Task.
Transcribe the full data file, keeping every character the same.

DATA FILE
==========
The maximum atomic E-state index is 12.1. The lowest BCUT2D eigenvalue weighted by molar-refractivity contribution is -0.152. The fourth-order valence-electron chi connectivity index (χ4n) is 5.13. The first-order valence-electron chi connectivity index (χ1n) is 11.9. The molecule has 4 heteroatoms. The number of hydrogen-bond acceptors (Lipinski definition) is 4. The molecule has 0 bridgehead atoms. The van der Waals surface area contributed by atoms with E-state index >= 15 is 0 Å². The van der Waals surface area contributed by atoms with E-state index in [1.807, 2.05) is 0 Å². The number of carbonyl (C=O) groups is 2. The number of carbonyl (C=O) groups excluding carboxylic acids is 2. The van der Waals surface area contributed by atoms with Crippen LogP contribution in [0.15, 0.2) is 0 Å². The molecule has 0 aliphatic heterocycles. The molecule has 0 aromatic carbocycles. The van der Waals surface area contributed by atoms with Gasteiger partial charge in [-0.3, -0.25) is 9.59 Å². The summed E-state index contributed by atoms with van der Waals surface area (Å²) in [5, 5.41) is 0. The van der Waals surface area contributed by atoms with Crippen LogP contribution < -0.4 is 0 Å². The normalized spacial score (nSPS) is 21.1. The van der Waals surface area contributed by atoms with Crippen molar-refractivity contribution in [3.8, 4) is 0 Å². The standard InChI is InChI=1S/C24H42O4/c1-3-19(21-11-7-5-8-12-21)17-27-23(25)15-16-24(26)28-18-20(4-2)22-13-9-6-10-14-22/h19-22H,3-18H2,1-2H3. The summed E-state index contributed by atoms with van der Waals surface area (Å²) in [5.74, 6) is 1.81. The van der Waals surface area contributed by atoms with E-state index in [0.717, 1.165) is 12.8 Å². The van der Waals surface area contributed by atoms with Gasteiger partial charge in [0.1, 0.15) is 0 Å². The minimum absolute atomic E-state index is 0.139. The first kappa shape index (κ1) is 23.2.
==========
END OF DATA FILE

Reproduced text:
The maximum atomic E-state index is 12.1. The lowest BCUT2D eigenvalue weighted by molar-refractivity contribution is -0.152. The fourth-order valence-electron chi connectivity index (χ4n) is 5.13. The first-order valence-electron chi connectivity index (χ1n) is 11.9. The molecule has 4 heteroatoms. The number of hydrogen-bond acceptors (Lipinski definition) is 4. The molecule has 0 bridgehead atoms. The van der Waals surface area contributed by atoms with E-state index >= 15 is 0 Å². The van der Waals surface area contributed by atoms with E-state index in [1.807, 2.05) is 0 Å². The number of carbonyl (C=O) groups is 2. The number of carbonyl (C=O) groups excluding carboxylic acids is 2. The van der Waals surface area contributed by atoms with Crippen LogP contribution in [0.15, 0.2) is 0 Å². The molecule has 0 aliphatic heterocycles. The molecule has 0 aromatic carbocycles. The van der Waals surface area contributed by atoms with Gasteiger partial charge in [-0.3, -0.25) is 9.59 Å². The summed E-state index contributed by atoms with van der Waals surface area (Å²) in [5, 5.41) is 0. The van der Waals surface area contributed by atoms with Crippen LogP contribution < -0.4 is 0 Å². The normalized spacial score (nSPS) is 21.1. The van der Waals surface area contributed by atoms with Crippen molar-refractivity contribution in [3.8, 4) is 0 Å². The standard InChI is InChI=1S/C24H42O4/c1-3-19(21-11-7-5-8-12-21)17-27-23(25)15-16-24(26)28-18-20(4-2)22-13-9-6-10-14-22/h19-22H,3-18H2,1-2H3. The summed E-state index contributed by atoms with van der Waals surface area (Å²) in [5.74, 6) is 1.81. The van der Waals surface area contributed by atoms with E-state index in [0.717, 1.165) is 12.8 Å². The van der Waals surface area contributed by atoms with Gasteiger partial charge in [0.1, 0.15) is 0 Å². The minimum absolute atomic E-state index is 0.139. The first kappa shape index (κ1) is 23.2.